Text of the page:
Membership Renewal 2019

For seventeen years Santa Barbara County Action Network (SBCAN) has been the preeminent nonprofit organization working on both sustainability and social justice issues throughout the county. We have many partner organizations, to be sure, but we always strive to be countywide and working on a wide range of progressive issues — especially looking for issues that might fall through the cracks otherwise. Please look at the Issues and Actions paper below highlighting what we have been working on. We are especially proud of our leadership on several North County issues.

On February 2, 2019, we will convene our annual Membership Meeting in Los Olivos, and we really hope we will see you on that special day. Our guest speaker is Gregg Hart, our newest County Supervisor. The meeting begins at 1 p.m. at Saint-Marks-in-the Valley Episcopal Church, 2901 Nojoqui Ave. in Los Olivos. The social hour will be a great chance to renew friendships and build support for SBCAN’s future.

With increasing competition for foundation support, we are all the more reliant on our members, major donors, and fundraisers. Therefore, we hope that you will make a membership donation that suits your budget and helps SBCAN continue its educational and advocacy roles.

It is easy — as always — to contribute at:  

There is also an option for automatic monthly payments at

If you prefer to mail a check, please send it payable to: SBCAN, P.O. Box 6174, Santa Maria, CA 93456.

We look forward to hearing from you and seeing you on February 2 at our annual membership meeting. Mark your calendar!


Dick Flacks, Co-President 



December 2018

Protection of Santa Maria Valley Groundwater Basin: Over the last four years, SBCAN has been the lead organizer raising concerns about the potential for petroleum products to contaminate this basin, which is the primary water source for 200,000 people and more than 50,000 acres of agricultural lands. In 2017, we finally gained official acknowledgment of contamination emanating from some 60 current and abandoned oil wells or other facilities. As SBCAN works with a broad-based coalition in opposing the three major oil-development proposals in Cat Canyon, we are especially focused on the impacts to this groundwater basin. Food & Water Watch has become a major ally on this.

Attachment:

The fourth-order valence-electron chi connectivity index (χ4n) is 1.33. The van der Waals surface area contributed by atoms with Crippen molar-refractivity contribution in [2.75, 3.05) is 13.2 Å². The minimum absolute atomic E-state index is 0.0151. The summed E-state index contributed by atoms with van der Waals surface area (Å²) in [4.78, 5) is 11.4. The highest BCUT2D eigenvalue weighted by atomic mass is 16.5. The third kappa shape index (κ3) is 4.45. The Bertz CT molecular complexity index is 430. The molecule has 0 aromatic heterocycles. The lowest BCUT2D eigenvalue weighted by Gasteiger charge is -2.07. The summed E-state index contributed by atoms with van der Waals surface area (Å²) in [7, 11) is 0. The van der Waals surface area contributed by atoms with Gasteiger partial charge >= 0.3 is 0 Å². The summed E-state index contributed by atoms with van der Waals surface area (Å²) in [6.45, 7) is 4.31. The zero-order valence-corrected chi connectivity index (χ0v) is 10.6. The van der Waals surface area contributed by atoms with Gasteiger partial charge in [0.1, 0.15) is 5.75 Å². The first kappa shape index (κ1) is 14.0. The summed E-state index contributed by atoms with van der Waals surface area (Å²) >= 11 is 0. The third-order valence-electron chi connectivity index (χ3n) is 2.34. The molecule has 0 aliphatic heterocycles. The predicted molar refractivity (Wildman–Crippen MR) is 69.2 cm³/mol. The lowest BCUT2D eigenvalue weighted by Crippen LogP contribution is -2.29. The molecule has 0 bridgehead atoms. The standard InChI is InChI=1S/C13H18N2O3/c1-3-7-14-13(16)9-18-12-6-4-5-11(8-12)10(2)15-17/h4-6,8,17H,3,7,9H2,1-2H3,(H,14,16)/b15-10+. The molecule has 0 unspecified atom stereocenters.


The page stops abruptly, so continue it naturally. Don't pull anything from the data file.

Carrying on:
Affordable Housing and Help for People Experiencing Homelessness: SBCAN has played an active role in these issues through participation in the Central Coast Collaborative on Homelessness, the Santa Barbara Rental Housing Task Force, AmeriCorps, and the Mobile Homeowners Project, among others.   

Affordable Housing Specific to City of Santa Barbara: SBCAN has been a lead organization in efforts to strengthen the city’s Average Unit Density program so that it can fulfill its intent to provide incentives for affordable rental housing. We’re supporting CAUSE’s efforts to lobby for a just-cause eviction ordinance in the city. And we’ve taken the lead in helping build a coalition of unions and social justice organizations to advance a progressive housing agenda for Santa Barbara.

Sustainable University Now (SUN): SBCAN is the lead organization in the SUN coalition whose legally enforceable agreement with UCSB enables us to monitor the University’s efforts to fulfill goals and promises for sustainability and community benefit. SUN is currently striving to ensure that UCSB fulfills its plans for large-scale student and employee housing, which are lagging.

Protecting Farmland: SBCAN continues to oppose the proposed annexation of the Bailey Avenue Corridor to the west of Lompoc, for which an application has been made by the city council to the Local Agency Formation Commission. Santa Maria is updating its general plan over the next couple of years and there is consideration of expanding the city into surrounding farmland. There is ample land within the city limits of both Lompoc and Santa Maria to accommodate growth for many years. Meanwhile, the Rancho La Laguna Subdivision proposal to subdivide 4,000 acres of ranchland and row crops north of Santa Ynez Valley along Foxen Canyon Road into 13 lots for the construction of 13 luxury estates runs counter to SBCAN’s objective to preserve commercial agricultural lands. SBCANis represented by the Environmental Defense Center. The County Board upheld the Planning Commission’s denial; litigation is pending.